Collector's Item Obliterates Record for Rare Game Sale

There is a new Holy Grail of Rare Video Games, and it is Stadium Events. The auction on a factory-sealed NTSC version closed just minutes ago, and it was sold for $41,300, almost double the old record.

Three days into the bidding the high offer had already eclipsed the record price ever paid for a rare game - $20,100 for a Nintendo Campus Challenge cartridge sold last fall by Denver entrepreneur J.J. Hendricks, who earlier in 2009 also paid $17,500 for a gold Nintendo World Championships cart.

"I was pretty amazed at the price," Hendricks told Kotaku. "This Stadium Events auction destroys the previous record and I think is a surprise to everyone in game collecting community. I just wish there was such a thing as a sealed Nintendo World Championships Gold."

Hendricks said he did not bid on the sealed Stadium Events box. "I thought about it briefly but the bidding quickly went beyond what I was willing to pay," he said. "I'm not that into sealed game collecting."

Bidding surged in the final 18 hours of the Stadium Events auction, nearly doubling the price from $22,500 to its final amount. Much of that was attributable to a single user bidding it up unopposed 35 times in a 10-minute span early this morning - from $22,700 to $39,800 - before leaving the auction. In all, more than 100 bids were placed on the item.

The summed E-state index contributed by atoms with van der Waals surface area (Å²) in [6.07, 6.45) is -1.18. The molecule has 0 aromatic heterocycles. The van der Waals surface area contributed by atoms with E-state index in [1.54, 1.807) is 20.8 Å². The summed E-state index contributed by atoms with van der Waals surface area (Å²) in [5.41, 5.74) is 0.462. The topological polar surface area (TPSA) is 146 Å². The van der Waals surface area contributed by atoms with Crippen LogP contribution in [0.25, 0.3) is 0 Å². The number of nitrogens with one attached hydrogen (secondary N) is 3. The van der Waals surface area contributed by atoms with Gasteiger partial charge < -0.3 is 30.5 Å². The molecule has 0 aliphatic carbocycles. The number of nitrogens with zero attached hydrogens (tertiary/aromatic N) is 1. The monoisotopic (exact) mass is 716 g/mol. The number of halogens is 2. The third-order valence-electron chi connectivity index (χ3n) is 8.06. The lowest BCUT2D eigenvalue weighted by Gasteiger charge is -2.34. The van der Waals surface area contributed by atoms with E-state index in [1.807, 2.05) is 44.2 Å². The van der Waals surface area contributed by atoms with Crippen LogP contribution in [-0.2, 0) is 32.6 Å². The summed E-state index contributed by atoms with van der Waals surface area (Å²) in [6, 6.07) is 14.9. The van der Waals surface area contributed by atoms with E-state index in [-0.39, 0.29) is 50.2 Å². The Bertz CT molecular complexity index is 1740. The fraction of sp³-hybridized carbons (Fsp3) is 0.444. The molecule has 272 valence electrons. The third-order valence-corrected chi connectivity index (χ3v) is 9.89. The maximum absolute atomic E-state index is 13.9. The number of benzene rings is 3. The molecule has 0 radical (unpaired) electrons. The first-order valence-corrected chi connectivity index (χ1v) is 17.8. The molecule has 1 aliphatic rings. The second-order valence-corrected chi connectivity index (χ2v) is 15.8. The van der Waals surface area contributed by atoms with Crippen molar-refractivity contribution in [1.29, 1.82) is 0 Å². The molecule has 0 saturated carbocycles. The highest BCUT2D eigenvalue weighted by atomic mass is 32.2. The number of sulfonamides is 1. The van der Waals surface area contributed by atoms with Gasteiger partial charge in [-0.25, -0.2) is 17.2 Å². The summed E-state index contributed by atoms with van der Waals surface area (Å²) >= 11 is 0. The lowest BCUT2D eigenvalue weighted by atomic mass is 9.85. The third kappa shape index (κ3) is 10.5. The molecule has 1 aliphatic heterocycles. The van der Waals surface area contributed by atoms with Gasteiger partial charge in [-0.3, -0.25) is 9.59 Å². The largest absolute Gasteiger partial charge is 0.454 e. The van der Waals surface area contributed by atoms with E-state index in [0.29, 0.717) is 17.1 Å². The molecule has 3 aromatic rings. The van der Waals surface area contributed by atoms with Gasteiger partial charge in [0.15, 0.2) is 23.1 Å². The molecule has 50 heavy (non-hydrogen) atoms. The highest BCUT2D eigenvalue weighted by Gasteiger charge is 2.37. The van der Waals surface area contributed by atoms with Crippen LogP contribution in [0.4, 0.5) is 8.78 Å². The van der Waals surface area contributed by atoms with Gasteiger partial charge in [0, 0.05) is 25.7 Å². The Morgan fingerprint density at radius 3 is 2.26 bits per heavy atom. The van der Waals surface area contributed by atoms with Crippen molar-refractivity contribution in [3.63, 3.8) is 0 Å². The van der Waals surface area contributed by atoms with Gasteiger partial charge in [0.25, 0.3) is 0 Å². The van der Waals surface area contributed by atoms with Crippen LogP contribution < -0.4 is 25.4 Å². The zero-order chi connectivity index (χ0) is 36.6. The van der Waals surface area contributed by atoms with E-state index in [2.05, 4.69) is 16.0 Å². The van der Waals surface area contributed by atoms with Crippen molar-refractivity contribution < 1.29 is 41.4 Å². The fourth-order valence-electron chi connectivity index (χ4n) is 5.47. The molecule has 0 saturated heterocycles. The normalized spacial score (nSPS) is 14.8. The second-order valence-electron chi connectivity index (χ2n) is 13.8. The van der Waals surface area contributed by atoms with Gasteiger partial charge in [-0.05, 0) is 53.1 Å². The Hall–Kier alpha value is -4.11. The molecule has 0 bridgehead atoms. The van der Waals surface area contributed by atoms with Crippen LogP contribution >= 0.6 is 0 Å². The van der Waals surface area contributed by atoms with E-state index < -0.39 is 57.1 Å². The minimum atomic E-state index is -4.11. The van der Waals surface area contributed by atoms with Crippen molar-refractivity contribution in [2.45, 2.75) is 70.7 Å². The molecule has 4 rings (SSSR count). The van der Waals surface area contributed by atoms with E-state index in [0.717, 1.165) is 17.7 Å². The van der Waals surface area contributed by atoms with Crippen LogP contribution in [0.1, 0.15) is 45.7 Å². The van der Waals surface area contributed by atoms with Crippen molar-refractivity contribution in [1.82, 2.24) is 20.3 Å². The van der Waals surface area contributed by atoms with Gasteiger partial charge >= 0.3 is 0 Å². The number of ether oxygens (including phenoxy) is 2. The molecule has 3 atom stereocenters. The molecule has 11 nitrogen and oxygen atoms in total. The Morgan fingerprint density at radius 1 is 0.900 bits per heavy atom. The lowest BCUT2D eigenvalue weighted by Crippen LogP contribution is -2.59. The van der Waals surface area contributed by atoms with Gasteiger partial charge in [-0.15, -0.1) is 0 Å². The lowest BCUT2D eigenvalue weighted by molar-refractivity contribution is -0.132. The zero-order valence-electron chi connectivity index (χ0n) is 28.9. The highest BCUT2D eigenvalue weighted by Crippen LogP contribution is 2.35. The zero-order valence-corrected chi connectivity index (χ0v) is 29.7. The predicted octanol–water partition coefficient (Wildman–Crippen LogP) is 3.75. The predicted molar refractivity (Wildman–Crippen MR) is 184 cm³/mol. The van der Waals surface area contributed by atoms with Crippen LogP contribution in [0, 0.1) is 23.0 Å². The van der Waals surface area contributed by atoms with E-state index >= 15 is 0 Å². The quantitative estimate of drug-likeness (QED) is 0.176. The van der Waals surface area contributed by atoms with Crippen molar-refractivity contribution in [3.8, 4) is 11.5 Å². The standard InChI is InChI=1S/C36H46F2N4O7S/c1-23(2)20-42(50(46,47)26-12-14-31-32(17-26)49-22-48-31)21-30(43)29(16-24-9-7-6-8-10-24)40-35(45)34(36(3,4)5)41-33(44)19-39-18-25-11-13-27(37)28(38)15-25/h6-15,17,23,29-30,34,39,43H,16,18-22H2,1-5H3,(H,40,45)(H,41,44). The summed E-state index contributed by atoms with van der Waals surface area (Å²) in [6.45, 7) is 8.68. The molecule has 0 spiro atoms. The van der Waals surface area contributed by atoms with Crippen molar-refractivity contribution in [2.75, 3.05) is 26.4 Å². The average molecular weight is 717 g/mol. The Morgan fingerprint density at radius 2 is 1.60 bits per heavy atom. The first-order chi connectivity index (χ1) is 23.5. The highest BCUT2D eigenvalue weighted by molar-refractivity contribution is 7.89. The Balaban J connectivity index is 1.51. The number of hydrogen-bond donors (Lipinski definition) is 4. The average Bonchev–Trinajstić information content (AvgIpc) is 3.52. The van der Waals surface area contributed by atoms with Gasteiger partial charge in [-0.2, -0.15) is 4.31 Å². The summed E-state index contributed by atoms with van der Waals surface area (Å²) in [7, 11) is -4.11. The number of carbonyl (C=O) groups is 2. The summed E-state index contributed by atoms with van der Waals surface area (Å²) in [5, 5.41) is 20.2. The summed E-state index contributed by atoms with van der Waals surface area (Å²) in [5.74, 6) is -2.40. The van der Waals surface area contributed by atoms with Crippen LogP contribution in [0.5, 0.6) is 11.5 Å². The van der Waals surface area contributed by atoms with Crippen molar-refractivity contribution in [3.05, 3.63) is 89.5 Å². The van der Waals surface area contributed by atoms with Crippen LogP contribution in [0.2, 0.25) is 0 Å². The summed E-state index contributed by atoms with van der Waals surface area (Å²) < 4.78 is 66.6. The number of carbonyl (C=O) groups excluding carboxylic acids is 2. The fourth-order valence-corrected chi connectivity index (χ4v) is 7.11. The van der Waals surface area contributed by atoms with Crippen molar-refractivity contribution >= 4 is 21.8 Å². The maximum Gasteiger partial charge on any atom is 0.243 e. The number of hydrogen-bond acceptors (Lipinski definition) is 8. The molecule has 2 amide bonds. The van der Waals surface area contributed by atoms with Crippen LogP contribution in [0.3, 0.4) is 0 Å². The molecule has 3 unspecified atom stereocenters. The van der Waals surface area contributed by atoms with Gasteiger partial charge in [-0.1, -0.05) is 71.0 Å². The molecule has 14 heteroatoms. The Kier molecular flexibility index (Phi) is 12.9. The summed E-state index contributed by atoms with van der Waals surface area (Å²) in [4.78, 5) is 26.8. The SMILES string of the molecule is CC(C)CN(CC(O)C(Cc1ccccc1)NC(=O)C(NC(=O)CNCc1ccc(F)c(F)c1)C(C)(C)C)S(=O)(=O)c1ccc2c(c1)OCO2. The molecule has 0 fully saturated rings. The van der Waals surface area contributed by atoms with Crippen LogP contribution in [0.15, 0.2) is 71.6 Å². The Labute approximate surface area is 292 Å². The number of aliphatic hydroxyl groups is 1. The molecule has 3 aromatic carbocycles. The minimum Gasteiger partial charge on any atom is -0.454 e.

Hendricks thinks that the price paid for this Stadium Events, plus the $13,105 paid for an unsealed, used version sold two weeks ago by a woman in Haw River, N.C., has "caused a huge spike in interest in game collecting." Hendricks said that traffic to his site, VideoGamePriceCharts.com, where he's compiled an updated list of the most expensive used NES games ever sold. has seen a corresponding surge. "It almost doubled the week after the first Stadium Events auction," Hendricks said.

The NTSC version of Stadium Events is believed to be one of the rarest games ever; fewer than 20 copies of the game, only one of them factory-sealed, were known to have existed before last week's auction began. Its rarity is owed to the fact the rights to it and its dedicated controller, what later became the Nintendo Power Pad, changed hands to Nintendo soon after its limited 1987 release in North America.

Hendricks' World Championships Cart was one of 26 prizes given out during a 1990 promotion by Nintendo Power magazine. The Campus Challenge cart is the only original copy in the world known to exist.

Interestingly, Hendricks points out that another copy of Stadium Events - apparently factory sealed in its listing photo, but not described as such in the headline - is currently selling for far less. The latest bid on this version was $7,300 with a little less than three days remaining.